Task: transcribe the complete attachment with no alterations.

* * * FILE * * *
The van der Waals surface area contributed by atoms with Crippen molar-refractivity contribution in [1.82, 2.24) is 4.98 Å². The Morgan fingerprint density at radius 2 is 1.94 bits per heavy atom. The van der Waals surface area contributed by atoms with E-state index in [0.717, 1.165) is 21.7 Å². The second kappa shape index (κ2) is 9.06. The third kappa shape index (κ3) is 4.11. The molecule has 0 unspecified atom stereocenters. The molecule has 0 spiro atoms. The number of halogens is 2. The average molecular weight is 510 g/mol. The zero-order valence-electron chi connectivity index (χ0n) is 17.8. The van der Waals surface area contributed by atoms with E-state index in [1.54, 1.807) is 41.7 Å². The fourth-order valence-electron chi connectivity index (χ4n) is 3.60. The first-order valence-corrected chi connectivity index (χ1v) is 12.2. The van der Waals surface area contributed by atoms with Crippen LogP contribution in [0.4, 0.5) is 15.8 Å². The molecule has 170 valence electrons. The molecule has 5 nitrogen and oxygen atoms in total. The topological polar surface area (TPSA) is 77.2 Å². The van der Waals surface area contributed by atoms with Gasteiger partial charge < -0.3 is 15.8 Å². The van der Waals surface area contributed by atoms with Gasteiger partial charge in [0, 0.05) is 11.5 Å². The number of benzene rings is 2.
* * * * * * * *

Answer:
The van der Waals surface area contributed by atoms with Crippen molar-refractivity contribution in [1.82, 2.24) is 4.98 Å². The Morgan fingerprint density at radius 2 is 1.94 bits per heavy atom. The van der Waals surface area contributed by atoms with E-state index in [0.717, 1.165) is 21.7 Å². The second kappa shape index (κ2) is 9.06. The third kappa shape index (κ3) is 4.11. The molecule has 0 unspecified atom stereocenters. The molecule has 0 spiro atoms. The number of halogens is 2. The average molecular weight is 510 g/mol. The zero-order valence-electron chi connectivity index (χ0n) is 17.8. The van der Waals surface area contributed by atoms with E-state index in [1.54, 1.807) is 41.7 Å². The fourth-order valence-electron chi connectivity index (χ4n) is 3.60. The first-order valence-corrected chi connectivity index (χ1v) is 12.2. The van der Waals surface area contributed by atoms with Crippen LogP contribution in [0.4, 0.5) is 15.8 Å². The molecule has 170 valence electrons. The molecule has 5 nitrogen and oxygen atoms in total. The topological polar surface area (TPSA) is 77.2 Å². The van der Waals surface area contributed by atoms with Gasteiger partial charge < -0.3 is 15.8 Å². The van der Waals surface area contributed by atoms with Gasteiger partial charge in [0, 0.05) is 11.5 Å². The number of benzene rings is 2.